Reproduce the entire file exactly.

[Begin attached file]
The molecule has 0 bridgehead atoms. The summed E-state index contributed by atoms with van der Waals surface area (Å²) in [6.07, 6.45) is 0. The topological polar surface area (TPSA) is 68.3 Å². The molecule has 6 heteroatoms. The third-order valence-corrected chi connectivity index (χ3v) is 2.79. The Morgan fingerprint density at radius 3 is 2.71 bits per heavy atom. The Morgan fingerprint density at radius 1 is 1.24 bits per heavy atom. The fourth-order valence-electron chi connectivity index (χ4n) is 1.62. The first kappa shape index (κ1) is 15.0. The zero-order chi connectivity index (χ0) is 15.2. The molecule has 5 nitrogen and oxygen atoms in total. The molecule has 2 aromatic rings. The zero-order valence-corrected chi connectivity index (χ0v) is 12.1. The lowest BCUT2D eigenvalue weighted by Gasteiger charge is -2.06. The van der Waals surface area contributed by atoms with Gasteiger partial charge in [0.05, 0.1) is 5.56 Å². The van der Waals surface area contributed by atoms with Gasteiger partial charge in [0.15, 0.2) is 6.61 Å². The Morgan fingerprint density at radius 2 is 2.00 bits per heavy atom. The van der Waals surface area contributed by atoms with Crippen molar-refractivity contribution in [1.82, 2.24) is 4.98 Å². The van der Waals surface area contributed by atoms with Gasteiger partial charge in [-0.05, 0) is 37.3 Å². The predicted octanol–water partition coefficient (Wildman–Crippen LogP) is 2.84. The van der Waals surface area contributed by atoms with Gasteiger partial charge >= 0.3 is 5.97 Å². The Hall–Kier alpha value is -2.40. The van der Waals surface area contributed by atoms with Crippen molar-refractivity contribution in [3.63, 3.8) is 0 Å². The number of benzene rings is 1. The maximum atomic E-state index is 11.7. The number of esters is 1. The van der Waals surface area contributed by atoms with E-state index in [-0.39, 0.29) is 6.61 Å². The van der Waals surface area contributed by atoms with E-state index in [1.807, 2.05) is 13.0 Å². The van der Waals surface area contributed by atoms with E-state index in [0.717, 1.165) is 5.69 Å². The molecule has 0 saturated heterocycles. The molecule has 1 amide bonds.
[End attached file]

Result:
The molecule has 0 bridgehead atoms. The summed E-state index contributed by atoms with van der Waals surface area (Å²) in [6.07, 6.45) is 0. The topological polar surface area (TPSA) is 68.3 Å². The molecule has 6 heteroatoms. The third-order valence-corrected chi connectivity index (χ3v) is 2.79. The Morgan fingerprint density at radius 3 is 2.71 bits per heavy atom. The Morgan fingerprint density at radius 1 is 1.24 bits per heavy atom. The fourth-order valence-electron chi connectivity index (χ4n) is 1.62. The first kappa shape index (κ1) is 15.0. The zero-order chi connectivity index (χ0) is 15.2. The molecule has 5 nitrogen and oxygen atoms in total. The molecule has 2 aromatic rings. The zero-order valence-corrected chi connectivity index (χ0v) is 12.1. The lowest BCUT2D eigenvalue weighted by Gasteiger charge is -2.06. The van der Waals surface area contributed by atoms with Gasteiger partial charge in [0.05, 0.1) is 5.56 Å². The van der Waals surface area contributed by atoms with Gasteiger partial charge in [0.15, 0.2) is 6.61 Å². The Morgan fingerprint density at radius 2 is 2.00 bits per heavy atom. The van der Waals surface area contributed by atoms with Crippen molar-refractivity contribution in [1.82, 2.24) is 4.98 Å². The van der Waals surface area contributed by atoms with Gasteiger partial charge in [-0.05, 0) is 37.3 Å². The predicted octanol–water partition coefficient (Wildman–Crippen LogP) is 2.84. The van der Waals surface area contributed by atoms with Gasteiger partial charge >= 0.3 is 5.97 Å². The Hall–Kier alpha value is -2.40. The van der Waals surface area contributed by atoms with Crippen molar-refractivity contribution in [3.63, 3.8) is 0 Å². The number of benzene rings is 1. The maximum atomic E-state index is 11.7. The number of esters is 1. The van der Waals surface area contributed by atoms with E-state index in [-0.39, 0.29) is 6.61 Å². The van der Waals surface area contributed by atoms with E-state index in [1.807, 2.05) is 13.0 Å². The van der Waals surface area contributed by atoms with E-state index in [0.717, 1.165) is 5.69 Å². The molecule has 0 saturated heterocycles. The molecule has 1 amide bonds.